Earlier this month, Howard Marks published a memo called “Sea Change“, where he argued, among other things, that it is “nearly impossible to overstate the influence of declining [interest] rates over the last four decades.” In fact, he goes on to say that he would be “surprised if 40 years of declining interest rates didn’t play the greatest role of all” in the success that investors have seen since the 1980s. Of course, the reason the memo is called “Sea Change” is because his overarching point is that this tailwind is now over.
Let’s consider this in the context of commercial real estate. If you bought a real asset at a 4% cap rate (calculated by dividing net operating income by the price of the asset) and were able to put debt on it at say 3%, you would be receiving positive leverage. Your cost of debt is less than the yield that your asset is generating, and so you are in effect magnifying your returns.
Now let’s imagine a scenario where interest rates decline even further and somebody could put debt on this same asset at 2%. This is likely to put downward pressure on the cap rate, meaning that somebody might be willing to pay more for the same amount of yield. That is, they’re willing to accept a lower yield. This phenomenon is what Howard is describing in his memo. Declining interest rates tend to create upward pressure on asset values. And in the world of real estate, this is referred to as a compression of cap rates.
But what happens when things go the other way? Well if you had the same real asset generating a 4% yield, but now the only debt you can find is at 7%, then you are in a scenario where, unless you can afford to pay with all cash, you will be receiving negative leverage. Your cost of debt is greater than the yield that your asset is generating. And that’s the thing about leverage: it cuts both ways. It can magnify your returns, but it will also magnify any losses.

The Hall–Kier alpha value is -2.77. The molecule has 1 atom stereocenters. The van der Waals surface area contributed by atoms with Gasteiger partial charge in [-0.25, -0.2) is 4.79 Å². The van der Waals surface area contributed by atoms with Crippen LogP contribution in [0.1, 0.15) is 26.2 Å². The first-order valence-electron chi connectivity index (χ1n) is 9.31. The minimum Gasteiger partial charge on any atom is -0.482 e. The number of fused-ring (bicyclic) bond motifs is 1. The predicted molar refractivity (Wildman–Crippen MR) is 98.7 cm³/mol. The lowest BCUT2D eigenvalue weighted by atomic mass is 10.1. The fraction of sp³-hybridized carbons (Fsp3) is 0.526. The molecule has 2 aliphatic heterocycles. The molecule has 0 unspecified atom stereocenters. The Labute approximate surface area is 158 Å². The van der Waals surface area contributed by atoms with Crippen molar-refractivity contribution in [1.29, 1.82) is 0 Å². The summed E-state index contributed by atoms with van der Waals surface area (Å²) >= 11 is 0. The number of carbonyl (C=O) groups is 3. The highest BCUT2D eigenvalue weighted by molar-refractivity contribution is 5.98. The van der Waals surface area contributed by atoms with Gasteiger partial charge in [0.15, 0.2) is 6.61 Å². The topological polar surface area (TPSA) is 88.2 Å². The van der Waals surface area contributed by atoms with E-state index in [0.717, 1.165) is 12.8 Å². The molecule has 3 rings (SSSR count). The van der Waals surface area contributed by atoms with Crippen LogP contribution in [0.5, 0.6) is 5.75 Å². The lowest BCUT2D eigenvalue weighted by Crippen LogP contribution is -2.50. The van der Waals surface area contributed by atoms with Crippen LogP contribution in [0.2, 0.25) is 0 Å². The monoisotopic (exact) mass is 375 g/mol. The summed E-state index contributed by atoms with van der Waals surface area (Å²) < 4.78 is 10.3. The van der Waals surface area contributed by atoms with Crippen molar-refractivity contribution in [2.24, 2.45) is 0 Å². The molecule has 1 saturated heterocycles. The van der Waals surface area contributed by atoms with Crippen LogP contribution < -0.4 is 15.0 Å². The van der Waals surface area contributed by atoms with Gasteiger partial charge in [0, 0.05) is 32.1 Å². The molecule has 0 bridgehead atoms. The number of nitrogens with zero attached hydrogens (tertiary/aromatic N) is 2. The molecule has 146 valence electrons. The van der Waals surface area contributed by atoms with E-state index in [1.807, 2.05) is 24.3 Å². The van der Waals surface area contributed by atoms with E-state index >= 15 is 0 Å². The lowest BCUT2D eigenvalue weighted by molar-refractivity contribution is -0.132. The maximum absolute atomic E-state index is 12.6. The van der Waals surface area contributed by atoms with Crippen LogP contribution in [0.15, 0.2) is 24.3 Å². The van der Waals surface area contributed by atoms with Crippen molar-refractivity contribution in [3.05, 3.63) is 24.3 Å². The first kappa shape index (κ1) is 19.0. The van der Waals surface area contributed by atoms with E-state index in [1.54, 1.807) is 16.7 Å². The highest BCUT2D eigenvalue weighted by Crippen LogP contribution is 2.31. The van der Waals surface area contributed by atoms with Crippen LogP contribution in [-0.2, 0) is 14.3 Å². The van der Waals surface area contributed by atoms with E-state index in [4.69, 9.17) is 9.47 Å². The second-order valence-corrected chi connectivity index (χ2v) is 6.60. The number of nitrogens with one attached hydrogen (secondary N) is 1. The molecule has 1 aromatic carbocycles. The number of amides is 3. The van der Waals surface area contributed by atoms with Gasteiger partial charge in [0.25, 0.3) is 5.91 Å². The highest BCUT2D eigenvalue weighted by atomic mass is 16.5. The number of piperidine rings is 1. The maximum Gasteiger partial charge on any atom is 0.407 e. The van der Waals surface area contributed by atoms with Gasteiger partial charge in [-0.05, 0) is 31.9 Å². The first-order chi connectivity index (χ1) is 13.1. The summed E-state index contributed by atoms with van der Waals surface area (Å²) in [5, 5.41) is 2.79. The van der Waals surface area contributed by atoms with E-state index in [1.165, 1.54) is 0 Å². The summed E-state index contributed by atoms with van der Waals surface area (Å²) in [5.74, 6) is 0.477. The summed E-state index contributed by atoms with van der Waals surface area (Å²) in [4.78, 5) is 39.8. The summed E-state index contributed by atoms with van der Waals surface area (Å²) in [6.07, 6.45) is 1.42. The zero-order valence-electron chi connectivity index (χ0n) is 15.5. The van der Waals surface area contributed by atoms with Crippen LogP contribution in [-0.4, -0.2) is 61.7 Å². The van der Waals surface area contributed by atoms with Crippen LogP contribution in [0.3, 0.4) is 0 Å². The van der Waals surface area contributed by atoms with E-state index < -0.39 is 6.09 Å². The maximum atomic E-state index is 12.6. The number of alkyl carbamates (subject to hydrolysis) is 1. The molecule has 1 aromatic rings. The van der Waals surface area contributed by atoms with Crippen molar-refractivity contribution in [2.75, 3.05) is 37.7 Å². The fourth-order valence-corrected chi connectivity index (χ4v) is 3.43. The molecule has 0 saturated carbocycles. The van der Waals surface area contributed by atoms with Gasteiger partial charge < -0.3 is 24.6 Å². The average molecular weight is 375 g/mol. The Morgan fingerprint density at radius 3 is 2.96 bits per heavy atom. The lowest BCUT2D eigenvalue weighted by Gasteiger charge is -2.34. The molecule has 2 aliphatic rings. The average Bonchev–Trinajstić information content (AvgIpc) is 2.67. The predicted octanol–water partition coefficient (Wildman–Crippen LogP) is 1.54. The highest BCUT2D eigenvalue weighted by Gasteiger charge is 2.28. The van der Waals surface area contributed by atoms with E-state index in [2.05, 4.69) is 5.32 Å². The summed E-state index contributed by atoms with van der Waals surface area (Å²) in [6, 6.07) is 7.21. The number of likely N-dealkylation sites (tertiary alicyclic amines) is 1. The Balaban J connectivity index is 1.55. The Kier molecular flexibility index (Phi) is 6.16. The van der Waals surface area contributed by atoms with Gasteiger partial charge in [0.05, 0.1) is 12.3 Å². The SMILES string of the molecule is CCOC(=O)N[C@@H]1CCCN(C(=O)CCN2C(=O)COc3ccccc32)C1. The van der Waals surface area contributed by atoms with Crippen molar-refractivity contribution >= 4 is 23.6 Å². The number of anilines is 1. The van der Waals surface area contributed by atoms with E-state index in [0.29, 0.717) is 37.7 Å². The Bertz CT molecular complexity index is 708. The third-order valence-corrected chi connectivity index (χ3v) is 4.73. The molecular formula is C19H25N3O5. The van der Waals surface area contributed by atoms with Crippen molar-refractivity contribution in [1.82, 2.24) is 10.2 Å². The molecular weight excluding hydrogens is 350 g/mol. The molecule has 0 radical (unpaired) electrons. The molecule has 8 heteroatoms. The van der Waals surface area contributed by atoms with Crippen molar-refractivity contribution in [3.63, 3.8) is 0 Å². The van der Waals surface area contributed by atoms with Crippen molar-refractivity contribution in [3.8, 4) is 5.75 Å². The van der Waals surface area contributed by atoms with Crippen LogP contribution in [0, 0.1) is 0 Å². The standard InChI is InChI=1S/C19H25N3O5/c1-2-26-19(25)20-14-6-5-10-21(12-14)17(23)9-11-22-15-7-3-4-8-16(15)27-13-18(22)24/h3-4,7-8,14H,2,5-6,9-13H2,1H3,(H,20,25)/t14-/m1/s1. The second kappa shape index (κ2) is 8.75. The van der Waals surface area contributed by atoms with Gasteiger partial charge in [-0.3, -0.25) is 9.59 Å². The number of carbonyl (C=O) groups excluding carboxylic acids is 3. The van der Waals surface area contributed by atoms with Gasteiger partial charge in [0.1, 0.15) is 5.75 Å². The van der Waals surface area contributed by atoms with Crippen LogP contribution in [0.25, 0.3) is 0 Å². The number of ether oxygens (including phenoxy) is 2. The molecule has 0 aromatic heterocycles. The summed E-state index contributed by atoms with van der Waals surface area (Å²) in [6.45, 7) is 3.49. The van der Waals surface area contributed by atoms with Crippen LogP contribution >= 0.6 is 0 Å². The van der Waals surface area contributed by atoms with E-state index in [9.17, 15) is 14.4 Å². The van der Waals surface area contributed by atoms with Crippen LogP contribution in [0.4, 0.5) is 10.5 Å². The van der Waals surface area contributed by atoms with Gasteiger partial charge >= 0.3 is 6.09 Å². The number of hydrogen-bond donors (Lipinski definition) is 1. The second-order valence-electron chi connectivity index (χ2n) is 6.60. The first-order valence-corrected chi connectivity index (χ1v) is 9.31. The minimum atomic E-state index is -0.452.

If the only debt that you can find for your asset is now at 7%, then your 4% cap rate is almost certainly going to need to widen/increase. That is, investors are going to want to pay less for the exact same income stream. This is significantly less fun than cap rate compression, where values just seem to always go up. But, it does also create new opportunities for well-capitalized investors.
All of this is playing out right now. And it is part of the “sea change” that Howard has called.
Saifedean Ammous has an interesting take on the matter in his book “The Fiat Standard”, which in some ways intersects with Marks’ idea.